Philosophy Dictionary of Arguments

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Thomas Hobbes on Governance - Dictionary of Arguments

Höffe I 214
Governance/Leviathan/Hobbes/Höffe: [Leviathan's title copperplate] is an image of the state or sovereign being the representative of all citizens: The citizens authorize the sovereign to act on their behalf. According to the Anglican state church, the crowned ruler carries both the symbol of worldly power, the sword, and the crosier, which identifies the ruler as also responsible for religious doctrines. The king is not supposed to decide on religious truth itself, but on its publicly binding interpretation. Hobbes does not consider the alternative, an ideological neutrality of the state. >State/Hobbes, >Social Contract/Hobbes, >Peace/Hobbes, >War/Hobbes.
Höffe I 220
Because "contracts without the sword are mere words and have no power to offer a person even the slightest security" (Leviathan, chap. 1 7), the deadly >natural state is only overcome by a community whose public powers are forcibly defended.
Contract: To justify this, Hobbes introduces an intermediate argument, the authorized "deputy". Because one has to assign all rights to him, his social contract becomes a contract of submission.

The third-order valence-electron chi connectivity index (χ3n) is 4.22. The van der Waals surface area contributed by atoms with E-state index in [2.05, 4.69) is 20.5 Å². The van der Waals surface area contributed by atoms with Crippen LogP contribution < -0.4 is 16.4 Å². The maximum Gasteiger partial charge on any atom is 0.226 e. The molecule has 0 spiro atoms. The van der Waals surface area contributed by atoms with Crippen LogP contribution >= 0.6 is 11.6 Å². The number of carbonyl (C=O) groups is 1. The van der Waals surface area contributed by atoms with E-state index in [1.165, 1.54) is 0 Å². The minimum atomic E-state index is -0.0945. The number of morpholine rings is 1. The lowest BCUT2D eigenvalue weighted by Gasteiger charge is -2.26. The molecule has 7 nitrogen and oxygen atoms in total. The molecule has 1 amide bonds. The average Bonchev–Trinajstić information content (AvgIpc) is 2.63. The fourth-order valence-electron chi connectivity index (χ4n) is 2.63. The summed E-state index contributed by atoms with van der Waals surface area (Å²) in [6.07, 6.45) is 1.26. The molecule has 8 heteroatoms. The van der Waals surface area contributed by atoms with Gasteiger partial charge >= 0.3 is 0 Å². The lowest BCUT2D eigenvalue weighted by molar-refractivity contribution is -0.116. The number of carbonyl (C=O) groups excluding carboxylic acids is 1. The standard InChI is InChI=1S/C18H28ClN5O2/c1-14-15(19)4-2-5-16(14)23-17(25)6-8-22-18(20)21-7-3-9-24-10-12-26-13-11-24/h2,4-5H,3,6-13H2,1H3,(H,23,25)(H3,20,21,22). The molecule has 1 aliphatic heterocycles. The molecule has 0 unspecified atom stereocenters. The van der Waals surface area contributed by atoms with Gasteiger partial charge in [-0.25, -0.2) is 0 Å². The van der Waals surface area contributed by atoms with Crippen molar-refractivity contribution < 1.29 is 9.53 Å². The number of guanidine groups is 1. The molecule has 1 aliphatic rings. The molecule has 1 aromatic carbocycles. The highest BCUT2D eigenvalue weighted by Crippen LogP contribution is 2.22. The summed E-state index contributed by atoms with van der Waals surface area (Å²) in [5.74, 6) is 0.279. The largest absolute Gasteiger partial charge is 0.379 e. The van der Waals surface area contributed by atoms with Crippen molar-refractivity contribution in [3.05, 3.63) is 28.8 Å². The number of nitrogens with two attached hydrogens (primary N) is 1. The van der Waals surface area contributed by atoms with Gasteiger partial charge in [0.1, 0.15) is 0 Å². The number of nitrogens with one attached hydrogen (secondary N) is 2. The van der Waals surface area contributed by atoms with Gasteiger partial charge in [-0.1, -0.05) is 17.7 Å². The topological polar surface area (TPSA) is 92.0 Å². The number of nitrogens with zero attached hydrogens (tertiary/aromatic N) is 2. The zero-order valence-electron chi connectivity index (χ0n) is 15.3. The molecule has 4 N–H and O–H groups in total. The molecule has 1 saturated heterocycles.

Ruler: Even deprived of all rights (legibus solutus), the sovereign possesses absolute power in the literal sense. Because of this omnipotence Hobbes calls him a god,
Höffe I 221
but only "mortal" God because of his transitoriness. He claims that the enlightened self-interest, the >reason in the sense of wisdom of life, requires to establish it.
Höffe I 225
Governance/church/state: [According to] the theologian and cardinal Bellarmin (1542-1621) the Pope has priority, the primacy, in relation to the worldly power. That is to say he has the right to excommunicate princes and relieve subjects of their duties of obedience to the prince.
HobbesVsBellarmin: Hobbes vehemently denies this right. He sticks to a primacy thesis, which he advocates for the secular ruler. In contrast to the idea of a relative and differentiated autonomy, because it is concentrated on the respective area of responsibility, he pleads for an undifferentiated autonomy, which now belongs to the political side and is combined with a subordination, even subjugation of the spiritual side.


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Explanation of symbols: Roman numerals indicate the source, arabic numerals indicate the page number. The corresponding books are indicated on the right hand side. ((s)…): Comment by the sender of the contribution. Translations: Dictionary of Arguments
The note [Author1]Vs[Author2] or [Author]Vs[term] is an addition from the Dictionary of Arguments. If a German edition is specified, the page numbers refer to this edition.

Hobbes I
Thomas Hobbes
Leviathan: With selected variants from the Latin edition of 1668 Cambridge 1994

Höffe I
Otfried Höffe
Geschichte des politischen Denkens München 2016


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Ed. Martin Schulz, access date 2021-07-30
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